Prof. John Stein, Magdalen College, Oxford, explores how dyslexia works and explains why the condition might be a profound positive when it comes to designing software.
‘I knew early on that my dyslexia made me a very good trouble shooter of electrical equipment and computer code, as I could see the complete system in my mind and visualize the solutions.’ (A successful dyslexic working in industry)
Unfortunately, as many as a third of all 18-year olds in the UK & USA leave school unable to read, write and calculate even as well as an average 11-year old. This leaves them tragically ill equipped for modern life and they face a life of probable failure, unemployment and mental distress.
This costs us all dearly; KPMG (a professional service company and one of the big four auditors), estimated that the resultant mistakes they make, their unemployment, necessary retraining, their mental ill health, plus their all too frequent frustration, anger with life, their antisocial activities, violence, and crime, costs the UK c. £2.5 billion per year. Clearly, we ought to be doing something about it.
However, two thirds of these young people are probably not dyslexic. Their illiteracy stems from low general ability interacting with adverse social circumstances, poverty, lack of parental support and poor teaching. It has been shown conclusively that they can be helped by better school support, especially concentrating on the teaching of phonics.
But the remaining third (10 per cent of all school leavers - c.100,000 18-year-olds per annum) are truly dyslexic and are not much helped by drumming them with phonics.
Developmental dyslexia is defined as reading significantly below the level expected for an individual’s age and general intelligence, as assessed orally and by non-verbal tests. There is usually also a strong family history; and about a dozen genes have been shown to contribute to the basis of dyslexic problems. Many dyslexics have very high non-verbal intelligence, but they tend to have a dreadful time at school because so much depends on reading and writing.
Since most teachers learn very little about dyslexia in college, dyslexics are often treated as lazy and stupid. But, actually, their brains seem to be wired differently from others. Clearly, we need to discover what these differences are if we are to help them.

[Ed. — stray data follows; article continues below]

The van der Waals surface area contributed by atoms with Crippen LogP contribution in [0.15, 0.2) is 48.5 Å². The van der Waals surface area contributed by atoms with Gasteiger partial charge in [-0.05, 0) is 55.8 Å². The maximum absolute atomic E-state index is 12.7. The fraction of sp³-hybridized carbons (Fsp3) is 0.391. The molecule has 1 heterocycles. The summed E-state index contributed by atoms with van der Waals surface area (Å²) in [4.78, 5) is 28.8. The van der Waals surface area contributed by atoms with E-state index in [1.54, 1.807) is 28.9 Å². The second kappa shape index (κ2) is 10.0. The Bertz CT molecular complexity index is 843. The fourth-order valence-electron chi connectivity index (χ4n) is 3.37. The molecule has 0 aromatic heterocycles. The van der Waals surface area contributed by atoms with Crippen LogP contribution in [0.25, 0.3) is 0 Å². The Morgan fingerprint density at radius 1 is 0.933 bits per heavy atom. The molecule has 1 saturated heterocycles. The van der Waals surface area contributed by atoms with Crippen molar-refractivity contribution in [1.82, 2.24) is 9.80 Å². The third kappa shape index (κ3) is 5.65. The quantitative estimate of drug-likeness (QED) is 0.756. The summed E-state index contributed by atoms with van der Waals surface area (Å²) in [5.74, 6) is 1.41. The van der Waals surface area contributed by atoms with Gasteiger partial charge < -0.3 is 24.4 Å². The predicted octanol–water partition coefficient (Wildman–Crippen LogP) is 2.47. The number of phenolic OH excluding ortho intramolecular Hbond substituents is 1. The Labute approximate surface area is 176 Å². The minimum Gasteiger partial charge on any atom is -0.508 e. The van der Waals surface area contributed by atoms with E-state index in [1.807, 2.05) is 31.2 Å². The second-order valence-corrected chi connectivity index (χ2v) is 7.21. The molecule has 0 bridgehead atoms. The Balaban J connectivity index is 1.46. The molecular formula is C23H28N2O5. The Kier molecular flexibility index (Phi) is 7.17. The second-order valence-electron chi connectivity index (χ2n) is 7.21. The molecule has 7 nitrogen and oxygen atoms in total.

And help them we should, because often their different brains provide them with exceptional talents - other than reading. The genetic background that underlies their brain differences would not have survived the implacable processes of natural selection unless they carried some worthwhile advantages.
And dyslexics are indeed over-represented, not only among software engineers, but also among other kinds of practical engineers, artists, architects, entrepreneurs and scientists. Why should this be so?
The essence of reading is linear sequencing - working out the order of the sounds made when a word is pronounced and the sequence of its letters when it is written down. Successful sequencing depends on timing - for sound, timing when the sound [d] of ‘dog’ occurs, then the [o], then the [g]. For vision, it is necessary to clock when the eyes or visual attention move, e.g. to look at the letter ‘d’, then the ‘o’, etc, in the written word ‘dog’.
This timing is mediated by specialised neuronal systems throughout the brain, the ‘magnocellular’ systems. They are named thus from the Latin word magnus meaning big. Large nerve cells in the brain respond and signal faster than smaller ones, because their large surface area can receive more inputs and their larger axons can propagate their electrical signals more rapidly to the next cell in the chain. Obviously if these neurones do not develop properly, then these timing functions are compromised.
The crucial discovery, then, for understanding dyslexia, is that dyslexic subjects show a genetically-based impaired development of these magnocellular timing systems. There is now overwhelming genetic, immunological, anatomical, brain imaging, electrophysiological, psychophysical and behavioural evidence that dyslexics as a group have reduced ‘magnocellular function’. This has been most clearly demonstrated for the visual magnocellular system, but recently it has become clear that the auditory equivalent shows the same kind of deficiencies in dyslexics.
This means that both impaired visual and auditory timing and sequencing are probably the fundamental causes of dyslexia problems. Thus, we are now beginning to develop a good theoretical background as to how dyslexic brains differ from ordinary brains. I’ll call them ‘ordinary’ because dyslexic brains are in some ways quite extraordinary.
With regard to dyslexics’ talents and creativity, what we need to understand is how successful dyslexics compensate for these weaknesses in timing and sequencing. This depends on two interdependent processes. First their magnocellular weaknesses alter the development of their brain pathways compared with good readers.
Later each individual dyslexic develops his own cognitive strategies to work around his academic problems. Recent imaging studies have shown that different brain networks can develop varying strengths even in identical twins, presumably driven by their different environmental experiences, including their education. Dyslexics are notorious for the ingenious strategies they develop for overcoming their sequencing difficulties. Thus, these will also influence the further development of their brain pathway trajectories.
The most common of the strategies that dyslexics develop to survive, is to use various kinds of ‘mind maps’ - setting out the components of a task on a single page covered with different drawings, colours and arrows between them.